Brexit splits UK businesses over data law
As Brexit slowly begins to become a reality, there are worrying signs that British businesses are cancelling vital data protection reforms – in the mistaken hope that rules will change once the UK has left Europe.
The UK vote to trigger Article 50 came shortly after politicians across the continent ratified the EU General Data Protection Regulation (GDPR), following years of negotiations. This legislation, which has been in the pipeline for the best part of a decade, is designed to harmonise data protection regulation throughout Europe and provide citizens with more control over their personal data. It has been backed by the UK and is due to come into force in May 2018 – almost certainly before Britain completes its exit from Europe.
Despite that fact, all the signs are that businesses across the country are delaying, postponing or even cancelling preparations in a mistaken belief that the regulation may not apply once Britain has finally left Europe.
At Crown Records Management we commissioned a survey to poll IT decision-makers at UK companies with more than 100 employees, looking at attitudes to the forthcoming regulation. It produced some very uncomfortable results and showed for example that:
- 24 per cent have cancelled all preparation for the regulation.
- A further 4 per cent have not even begun preparation.
- 44 per cent think the regulation will not apply to UK business after Brexit.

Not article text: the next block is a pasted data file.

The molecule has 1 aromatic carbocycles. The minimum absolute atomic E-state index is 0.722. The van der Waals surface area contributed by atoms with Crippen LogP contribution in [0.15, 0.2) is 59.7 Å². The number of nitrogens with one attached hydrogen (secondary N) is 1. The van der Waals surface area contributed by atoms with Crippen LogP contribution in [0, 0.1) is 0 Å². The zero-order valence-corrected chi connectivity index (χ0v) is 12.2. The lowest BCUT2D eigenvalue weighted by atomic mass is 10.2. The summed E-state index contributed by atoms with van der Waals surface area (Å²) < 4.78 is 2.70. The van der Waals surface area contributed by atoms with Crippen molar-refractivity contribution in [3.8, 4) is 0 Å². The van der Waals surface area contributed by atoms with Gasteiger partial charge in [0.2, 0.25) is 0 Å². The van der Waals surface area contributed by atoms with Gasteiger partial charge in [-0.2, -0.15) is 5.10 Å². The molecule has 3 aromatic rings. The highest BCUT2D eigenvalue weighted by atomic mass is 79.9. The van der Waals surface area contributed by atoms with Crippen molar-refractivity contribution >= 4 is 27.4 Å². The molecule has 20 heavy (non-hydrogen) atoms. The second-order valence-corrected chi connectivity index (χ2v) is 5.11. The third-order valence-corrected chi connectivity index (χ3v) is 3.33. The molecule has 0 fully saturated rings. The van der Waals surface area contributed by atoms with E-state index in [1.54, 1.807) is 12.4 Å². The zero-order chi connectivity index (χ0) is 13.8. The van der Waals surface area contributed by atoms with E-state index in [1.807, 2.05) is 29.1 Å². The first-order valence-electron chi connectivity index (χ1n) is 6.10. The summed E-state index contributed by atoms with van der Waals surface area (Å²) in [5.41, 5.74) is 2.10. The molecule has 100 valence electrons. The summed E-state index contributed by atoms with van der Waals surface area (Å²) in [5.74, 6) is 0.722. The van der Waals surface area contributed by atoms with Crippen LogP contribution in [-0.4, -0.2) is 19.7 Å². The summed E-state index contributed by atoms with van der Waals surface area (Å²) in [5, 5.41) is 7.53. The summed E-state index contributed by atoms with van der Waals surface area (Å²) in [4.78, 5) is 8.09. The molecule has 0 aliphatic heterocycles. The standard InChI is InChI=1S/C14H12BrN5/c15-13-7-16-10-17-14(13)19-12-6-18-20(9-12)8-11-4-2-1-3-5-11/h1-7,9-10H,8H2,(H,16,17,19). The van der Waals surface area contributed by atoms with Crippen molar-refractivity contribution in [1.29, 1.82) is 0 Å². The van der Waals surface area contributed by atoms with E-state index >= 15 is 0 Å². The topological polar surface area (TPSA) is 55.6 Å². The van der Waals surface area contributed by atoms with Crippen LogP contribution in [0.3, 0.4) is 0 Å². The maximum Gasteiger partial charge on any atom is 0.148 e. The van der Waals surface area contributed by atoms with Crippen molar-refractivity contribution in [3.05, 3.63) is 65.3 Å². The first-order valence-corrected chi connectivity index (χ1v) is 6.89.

Some of those figures should come as a shock to the business world – especially those in outsourcing where keeping track of data is an extra challenge – and act as a wake up call. However, the survey showed wide differences in results across different sectors and different regions – indicating that Britain is pretty confused about how to respond to the new regulations.
- The number of businesses cancelling preparations was as high as a third in the banking sector.
- But in the insurance sector – and in the legal sector – not a single respondent had cancelled preparations. For those in the pharmaceutical sector it was only 4 per cent.
- As many as 55 per cent in banking think the regulation will not apply to UK businesses after Brexit.
- This figure was only 15 per cent for those in insurance.
This picture was played out across the country with vast differences in how different regions are preparing:
- In Birmingham and in Norwich half of those polled had cancelled preparations for the EU General Data Protection Regulation because of Brexit.
- But in Sheffield nobody said they had cancelled preparations.
- In Belfast a massive 79 per cent believed the EU GDPR would not apply after Brexit.
- In Sheffield the figure was only 15 per cent.
These variations may be of particular concern when services are outsourced but they should be a worry for every type of business in every sector.